She’s craving for a taste of home.

Grace would whip up sinigang, whenever she craved a taste of home.
Photo by Grace Ria Bernadas.

Sinigang, after all, is more than just a Filipino dish. There are a hundred variations to it, a different one for each Filipino home, but one thing is the same: it’s the perfect balance of sour, sweet, salty, umami, and even a touch of bitterness, that suits a specific family’s taste buds. Thus, all sinigang memories are deeply embedded with the full-sensory experience of enjoying it with family. From the steam rising from the bowl to the smiles shared in approval. If you’ve ever tried sinigang at someone else’s house, you’d know what I mean. It’s still delicious, but there’s always a lick of disappointment you can’t help but have.


This is why Grace goes all out to replicate her home’s sinigang. It’s not just the taste, smell, and look; it’s the memory. Try as she might though, Japan simply doesn’t have calamansi for sawsawan and lemon just doesn’t cut it.

After all, sinigang reflects home beyond just the taste. What goes in your kaldero also tells the story of where home is. The vegetables and fruits that wind up in the pot all depend on what’s available from where you are, economically, agriculturally and geographically. That’s why my family’s sinigang has squash, while some sinigang have gabi, sampalok, tomatoes, mangoes, or even watermelons. It’s why there’s always something a little different about sinigang in Japan. For one, the kangkong substitute you can find in Japan, which is also a variant of water spinach called en tsai isn’t quite the same. The stems and leaves are softer, thus, when put into the hot soup, it pretty much, “melt[s],” Grace said.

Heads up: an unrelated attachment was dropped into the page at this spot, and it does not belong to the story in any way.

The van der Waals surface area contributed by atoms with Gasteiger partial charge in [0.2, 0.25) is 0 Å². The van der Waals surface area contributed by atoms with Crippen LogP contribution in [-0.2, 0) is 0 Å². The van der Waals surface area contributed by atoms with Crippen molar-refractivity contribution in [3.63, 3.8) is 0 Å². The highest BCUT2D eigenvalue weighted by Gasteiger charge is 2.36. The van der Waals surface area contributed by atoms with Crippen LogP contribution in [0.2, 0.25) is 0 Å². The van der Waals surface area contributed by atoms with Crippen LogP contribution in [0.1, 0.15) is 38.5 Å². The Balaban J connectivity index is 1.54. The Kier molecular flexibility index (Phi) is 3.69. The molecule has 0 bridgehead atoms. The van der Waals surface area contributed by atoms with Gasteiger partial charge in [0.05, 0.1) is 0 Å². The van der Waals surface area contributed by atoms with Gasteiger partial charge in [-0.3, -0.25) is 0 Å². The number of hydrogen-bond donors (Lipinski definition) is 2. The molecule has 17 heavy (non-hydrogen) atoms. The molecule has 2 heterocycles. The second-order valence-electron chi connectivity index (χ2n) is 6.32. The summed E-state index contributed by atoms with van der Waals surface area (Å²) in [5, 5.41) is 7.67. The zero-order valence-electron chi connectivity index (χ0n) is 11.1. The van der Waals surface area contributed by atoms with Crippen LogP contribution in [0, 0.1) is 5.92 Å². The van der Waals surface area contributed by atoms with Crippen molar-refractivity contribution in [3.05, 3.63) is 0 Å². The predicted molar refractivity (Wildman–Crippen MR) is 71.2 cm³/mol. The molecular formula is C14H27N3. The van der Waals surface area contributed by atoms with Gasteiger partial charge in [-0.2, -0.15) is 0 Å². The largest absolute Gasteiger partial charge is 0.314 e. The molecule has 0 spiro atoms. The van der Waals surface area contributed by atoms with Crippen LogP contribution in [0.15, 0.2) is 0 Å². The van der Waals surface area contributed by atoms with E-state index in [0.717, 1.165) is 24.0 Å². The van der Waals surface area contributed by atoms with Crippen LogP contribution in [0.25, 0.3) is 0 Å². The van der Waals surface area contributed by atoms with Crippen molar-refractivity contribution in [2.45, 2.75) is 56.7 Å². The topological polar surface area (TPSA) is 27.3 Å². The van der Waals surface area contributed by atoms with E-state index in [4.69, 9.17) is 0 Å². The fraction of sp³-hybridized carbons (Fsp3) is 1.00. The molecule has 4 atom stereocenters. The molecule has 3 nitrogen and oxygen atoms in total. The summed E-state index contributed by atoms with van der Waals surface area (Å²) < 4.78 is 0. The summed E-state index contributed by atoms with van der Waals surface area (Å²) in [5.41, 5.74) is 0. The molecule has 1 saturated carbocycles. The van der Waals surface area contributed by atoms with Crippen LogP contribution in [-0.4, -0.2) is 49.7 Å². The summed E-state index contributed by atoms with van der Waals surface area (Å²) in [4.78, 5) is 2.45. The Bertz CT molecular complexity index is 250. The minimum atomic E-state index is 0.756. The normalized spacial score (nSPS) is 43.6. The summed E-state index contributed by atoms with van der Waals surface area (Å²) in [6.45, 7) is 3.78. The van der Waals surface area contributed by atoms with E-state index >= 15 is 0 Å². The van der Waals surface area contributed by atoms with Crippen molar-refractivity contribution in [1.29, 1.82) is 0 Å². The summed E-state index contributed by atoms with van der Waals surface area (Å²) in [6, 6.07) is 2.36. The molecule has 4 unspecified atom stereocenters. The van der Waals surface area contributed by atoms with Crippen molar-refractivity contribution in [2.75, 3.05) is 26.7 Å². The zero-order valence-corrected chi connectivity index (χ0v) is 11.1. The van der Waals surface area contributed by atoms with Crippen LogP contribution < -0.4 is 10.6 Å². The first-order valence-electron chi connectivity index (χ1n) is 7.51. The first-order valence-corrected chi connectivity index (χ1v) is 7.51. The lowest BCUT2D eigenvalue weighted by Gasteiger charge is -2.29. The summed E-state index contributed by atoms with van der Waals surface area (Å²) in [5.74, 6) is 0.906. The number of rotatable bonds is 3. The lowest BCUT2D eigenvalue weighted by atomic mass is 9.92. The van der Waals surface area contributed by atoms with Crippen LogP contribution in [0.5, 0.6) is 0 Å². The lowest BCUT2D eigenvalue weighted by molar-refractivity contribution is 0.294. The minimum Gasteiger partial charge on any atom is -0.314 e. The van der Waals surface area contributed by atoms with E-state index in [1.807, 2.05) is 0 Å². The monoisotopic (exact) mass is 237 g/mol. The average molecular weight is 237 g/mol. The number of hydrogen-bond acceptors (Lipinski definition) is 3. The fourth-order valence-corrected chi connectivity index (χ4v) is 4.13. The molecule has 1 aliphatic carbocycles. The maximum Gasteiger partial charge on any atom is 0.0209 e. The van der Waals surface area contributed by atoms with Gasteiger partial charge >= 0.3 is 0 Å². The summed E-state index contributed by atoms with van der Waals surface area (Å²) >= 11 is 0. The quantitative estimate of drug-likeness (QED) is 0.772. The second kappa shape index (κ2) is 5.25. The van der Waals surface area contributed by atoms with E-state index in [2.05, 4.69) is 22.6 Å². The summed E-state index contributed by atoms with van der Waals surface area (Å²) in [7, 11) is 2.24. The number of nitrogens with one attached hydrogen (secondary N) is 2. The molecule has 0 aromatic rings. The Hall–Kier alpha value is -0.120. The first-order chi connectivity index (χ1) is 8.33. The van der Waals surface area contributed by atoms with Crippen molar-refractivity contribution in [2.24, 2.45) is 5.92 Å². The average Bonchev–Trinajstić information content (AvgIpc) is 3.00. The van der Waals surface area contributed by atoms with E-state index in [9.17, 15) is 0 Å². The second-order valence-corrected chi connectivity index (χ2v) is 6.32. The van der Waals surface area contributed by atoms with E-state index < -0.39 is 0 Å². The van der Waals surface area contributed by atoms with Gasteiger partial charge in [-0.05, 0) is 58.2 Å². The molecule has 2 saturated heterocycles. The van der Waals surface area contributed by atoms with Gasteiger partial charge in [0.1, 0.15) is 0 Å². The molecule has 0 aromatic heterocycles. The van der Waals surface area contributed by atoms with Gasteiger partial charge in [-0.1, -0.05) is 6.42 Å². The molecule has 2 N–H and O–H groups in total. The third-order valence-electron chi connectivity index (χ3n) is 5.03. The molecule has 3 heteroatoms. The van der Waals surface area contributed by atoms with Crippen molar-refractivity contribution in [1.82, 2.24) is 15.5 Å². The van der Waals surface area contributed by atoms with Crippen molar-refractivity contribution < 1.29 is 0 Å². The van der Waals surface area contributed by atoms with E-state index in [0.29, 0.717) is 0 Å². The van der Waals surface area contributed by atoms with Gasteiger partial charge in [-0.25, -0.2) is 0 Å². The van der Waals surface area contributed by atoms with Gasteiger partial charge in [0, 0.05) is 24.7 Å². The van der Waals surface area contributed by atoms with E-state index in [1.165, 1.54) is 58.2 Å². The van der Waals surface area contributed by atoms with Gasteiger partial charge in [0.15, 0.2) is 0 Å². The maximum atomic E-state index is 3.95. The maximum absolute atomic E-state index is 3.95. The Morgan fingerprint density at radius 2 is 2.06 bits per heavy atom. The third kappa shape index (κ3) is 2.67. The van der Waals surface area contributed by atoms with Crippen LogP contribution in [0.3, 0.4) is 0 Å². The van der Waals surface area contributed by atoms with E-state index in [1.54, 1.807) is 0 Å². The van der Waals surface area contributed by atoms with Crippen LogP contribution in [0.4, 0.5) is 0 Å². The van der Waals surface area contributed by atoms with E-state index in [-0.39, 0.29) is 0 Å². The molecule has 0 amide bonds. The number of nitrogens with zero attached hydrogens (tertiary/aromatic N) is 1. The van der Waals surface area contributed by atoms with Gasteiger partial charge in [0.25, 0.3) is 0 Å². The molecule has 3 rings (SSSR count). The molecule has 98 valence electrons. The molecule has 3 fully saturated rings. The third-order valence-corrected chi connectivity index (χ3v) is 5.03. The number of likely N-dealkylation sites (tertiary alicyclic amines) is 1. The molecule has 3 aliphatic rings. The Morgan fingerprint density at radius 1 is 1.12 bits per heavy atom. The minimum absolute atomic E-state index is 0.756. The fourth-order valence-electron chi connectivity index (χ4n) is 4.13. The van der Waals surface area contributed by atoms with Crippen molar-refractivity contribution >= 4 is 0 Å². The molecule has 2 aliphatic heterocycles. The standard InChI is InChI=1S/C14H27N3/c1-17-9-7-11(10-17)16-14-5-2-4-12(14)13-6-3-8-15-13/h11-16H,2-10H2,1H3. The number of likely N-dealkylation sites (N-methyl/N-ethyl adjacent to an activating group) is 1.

Grace isn’t alone with her sinigang cravings in Japan.

Sinigang mix is essential to the Filipino life in Japan,
Photo by Carlos Quiapo.

Sinigang is also Carlos Quiapo’s go-to remedy for homesickness. “The flavor is so specific it automatically wires me back home,” he says.

Carlos who’s been in Japan for three years now, is also looking for some sort of equivalent to kangkong. He’s settled for Japanese Spinach, horensou, that hits the spot. Like Grace, he also hoards packets of sinigang mix like there’s no tomorrow. It takes up valuable but well-deserved space in their small pantry.

This sinigang warms you up even on the coldest of nights.
Photo by Carlos Quiapo

In spite of that one little kangkong compromise, Carlos otherwise stays faithful to his mom’s recipe. It’s the recipe on the very first page of his mom’s beloved, handwritten cookbook, made just for him to bring to Japan. It was a gift that would serve its purpose time and time again, in his own little kitchen in Japan. So far, he’s also made menudo, afritada, and caldereta. Still, there are flavors he can’t quite capture that he makes sure he requests when he comes home for the holidays: kare-kare and nilaga.


Photo by Patrick Martires

When Carlos first came to Japan, he didn’t even know the language. Before graduating from university, a company had come by to invite students to apply. Adventurous and unsure what to do after college, he got onboard and months later, he was in Japan, taking a four-month intensive language training. The rest is history.